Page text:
The other comparisons in table 3⇑ were not of statistical significance. These included whether always using condoms when having had sexual intercourse with an FSW in the past 6 months, whether always using condoms with non-regular sex partners among those who reported having had a non-regular sex partner in the past 6 months, whether having indulged in substance abuse in the past 6 months, self perceived susceptibility of HIV infection and HIV antibody testing behaviours, etc (table 3⇑).
The respondents were interviewed by the two methods during the same time period, using the same standardised questionnaire and a randomised design to remove interviewer effects. The two samples were comparable in terms of demographic background and HIV related knowledge and attitude (part I). However, substantial and significant differences were detected for both the male and the female respondents using the two modes of data collection (the only difference accounting for the observed differences between the two methods).
Much higher frequencies of various sensitive attitudes and behaviours were reported by female respondents of the TICQM group when compared to responses given by females of the TIM group. These behaviours/attitudes were likely to be socially undesirable. For instance, having premarital sex is not desirable in the Chinese culture. As a result, women who admitted that they were sexually active might be pressured to say that their sex partner was their husband rather than their boyfriend. Other differences between the female TIM and TICQM groups in their responses to sensitive questions such as having had an experience of “one night stand,” substance abuse, HIV antibody testing, etc, also supported the claim. A similar pattern was also found among the male respondents—sexually active male TIM respondents were more likely to indicate that they had had sexual intercourse with a regular sex partner and were less likely to report having had sex with a non-regular sex partner, compared to their counterparts in the TICQM group. Male TICQM respondents were also more likely to admit having engaged in commercial sex behaviours than male TIM respondents.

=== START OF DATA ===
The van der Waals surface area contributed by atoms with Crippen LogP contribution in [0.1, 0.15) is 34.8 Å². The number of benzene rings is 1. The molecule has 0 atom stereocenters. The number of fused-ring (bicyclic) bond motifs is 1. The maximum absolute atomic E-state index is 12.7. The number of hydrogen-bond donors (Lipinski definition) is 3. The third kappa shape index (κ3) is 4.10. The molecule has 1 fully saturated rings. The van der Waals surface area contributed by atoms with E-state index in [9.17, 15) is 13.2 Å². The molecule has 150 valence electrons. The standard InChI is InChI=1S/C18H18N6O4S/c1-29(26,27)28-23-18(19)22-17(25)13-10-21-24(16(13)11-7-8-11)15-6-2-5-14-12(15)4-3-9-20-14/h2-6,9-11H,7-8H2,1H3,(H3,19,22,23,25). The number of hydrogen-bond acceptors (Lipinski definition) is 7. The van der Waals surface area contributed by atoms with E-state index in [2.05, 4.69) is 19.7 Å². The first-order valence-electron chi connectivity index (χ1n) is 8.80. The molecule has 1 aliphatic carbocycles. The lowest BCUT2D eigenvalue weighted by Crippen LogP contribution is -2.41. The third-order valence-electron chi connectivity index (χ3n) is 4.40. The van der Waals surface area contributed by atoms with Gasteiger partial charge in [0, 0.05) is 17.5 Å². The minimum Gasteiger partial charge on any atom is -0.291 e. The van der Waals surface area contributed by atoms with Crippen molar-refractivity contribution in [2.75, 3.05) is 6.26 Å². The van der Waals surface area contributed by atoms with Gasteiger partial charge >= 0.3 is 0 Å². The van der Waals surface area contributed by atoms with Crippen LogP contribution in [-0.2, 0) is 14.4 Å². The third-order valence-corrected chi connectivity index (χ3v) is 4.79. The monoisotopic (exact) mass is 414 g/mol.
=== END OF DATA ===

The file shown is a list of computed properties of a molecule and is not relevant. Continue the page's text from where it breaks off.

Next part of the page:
It is also noted that among sexually active female respondents in the TIM group, 91.8% reported having had sex with their husband and 8.2% with their steady boyfriend. In other words, very few of the women in the TIM group admitted having had extramarital sex. However, such percentages were 72.0% (with husband) and 40.6% (with steady boyfriend) respectively in the TICQM group. Therefore, about 12% in the TICQM group admitted having had sex with both their husband and boyfriend. There are no reported data on extramarital sex among women in Hong Kong. The above mentioned findings therefore suggest a direction for further research.